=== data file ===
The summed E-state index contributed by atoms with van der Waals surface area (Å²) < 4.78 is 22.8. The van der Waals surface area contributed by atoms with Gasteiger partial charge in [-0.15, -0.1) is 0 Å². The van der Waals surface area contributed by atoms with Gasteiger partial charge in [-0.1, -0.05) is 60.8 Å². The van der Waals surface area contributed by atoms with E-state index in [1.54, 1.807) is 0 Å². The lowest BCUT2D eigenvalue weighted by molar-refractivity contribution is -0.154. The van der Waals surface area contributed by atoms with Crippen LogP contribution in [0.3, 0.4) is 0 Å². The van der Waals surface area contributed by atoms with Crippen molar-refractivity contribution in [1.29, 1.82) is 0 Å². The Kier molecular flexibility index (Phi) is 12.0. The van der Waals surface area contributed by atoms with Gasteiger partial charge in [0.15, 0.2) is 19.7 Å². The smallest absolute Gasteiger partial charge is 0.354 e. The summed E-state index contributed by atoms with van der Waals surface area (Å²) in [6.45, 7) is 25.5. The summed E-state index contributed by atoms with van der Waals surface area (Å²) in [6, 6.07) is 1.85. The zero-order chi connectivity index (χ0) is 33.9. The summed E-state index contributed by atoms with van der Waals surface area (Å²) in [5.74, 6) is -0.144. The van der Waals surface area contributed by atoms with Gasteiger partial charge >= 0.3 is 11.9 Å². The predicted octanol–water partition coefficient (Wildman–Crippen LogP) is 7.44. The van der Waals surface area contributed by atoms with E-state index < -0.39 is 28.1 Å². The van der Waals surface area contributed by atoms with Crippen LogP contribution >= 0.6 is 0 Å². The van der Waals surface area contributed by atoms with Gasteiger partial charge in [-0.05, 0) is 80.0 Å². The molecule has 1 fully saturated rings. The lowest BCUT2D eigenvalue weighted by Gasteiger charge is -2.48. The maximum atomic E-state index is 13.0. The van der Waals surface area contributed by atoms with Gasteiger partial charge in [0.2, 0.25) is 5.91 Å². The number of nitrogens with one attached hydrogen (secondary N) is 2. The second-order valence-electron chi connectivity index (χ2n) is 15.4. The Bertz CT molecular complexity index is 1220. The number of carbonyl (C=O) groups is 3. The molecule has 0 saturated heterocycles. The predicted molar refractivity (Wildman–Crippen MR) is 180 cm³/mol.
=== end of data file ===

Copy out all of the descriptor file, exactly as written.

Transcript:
The summed E-state index contributed by atoms with van der Waals surface area (Å²) < 4.78 is 22.8. The van der Waals surface area contributed by atoms with Gasteiger partial charge in [-0.15, -0.1) is 0 Å². The van der Waals surface area contributed by atoms with Gasteiger partial charge in [-0.1, -0.05) is 60.8 Å². The van der Waals surface area contributed by atoms with E-state index in [1.54, 1.807) is 0 Å². The lowest BCUT2D eigenvalue weighted by molar-refractivity contribution is -0.154. The van der Waals surface area contributed by atoms with Crippen LogP contribution in [0.3, 0.4) is 0 Å². The van der Waals surface area contributed by atoms with Crippen molar-refractivity contribution in [1.29, 1.82) is 0 Å². The Kier molecular flexibility index (Phi) is 12.0. The van der Waals surface area contributed by atoms with Gasteiger partial charge in [0.15, 0.2) is 19.7 Å². The smallest absolute Gasteiger partial charge is 0.354 e. The summed E-state index contributed by atoms with van der Waals surface area (Å²) in [6.45, 7) is 25.5. The summed E-state index contributed by atoms with van der Waals surface area (Å²) in [6, 6.07) is 1.85. The zero-order chi connectivity index (χ0) is 33.9. The summed E-state index contributed by atoms with van der Waals surface area (Å²) in [5.74, 6) is -0.144. The van der Waals surface area contributed by atoms with Gasteiger partial charge >= 0.3 is 11.9 Å². The predicted octanol–water partition coefficient (Wildman–Crippen LogP) is 7.44. The van der Waals surface area contributed by atoms with E-state index < -0.39 is 28.1 Å². The van der Waals surface area contributed by atoms with Crippen LogP contribution >= 0.6 is 0 Å². The van der Waals surface area contributed by atoms with Gasteiger partial charge in [-0.05, 0) is 80.0 Å². The molecule has 1 fully saturated rings. The lowest BCUT2D eigenvalue weighted by Gasteiger charge is -2.48. The maximum atomic E-state index is 13.0. The van der Waals surface area contributed by atoms with Gasteiger partial charge in [0.2, 0.25) is 5.91 Å². The number of nitrogens with one attached hydrogen (secondary N) is 2. The second-order valence-electron chi connectivity index (χ2n) is 15.4. The Bertz CT molecular complexity index is 1220. The number of carbonyl (C=O) groups is 3. The molecule has 0 saturated heterocycles. The predicted molar refractivity (Wildman–Crippen MR) is 180 cm³/mol.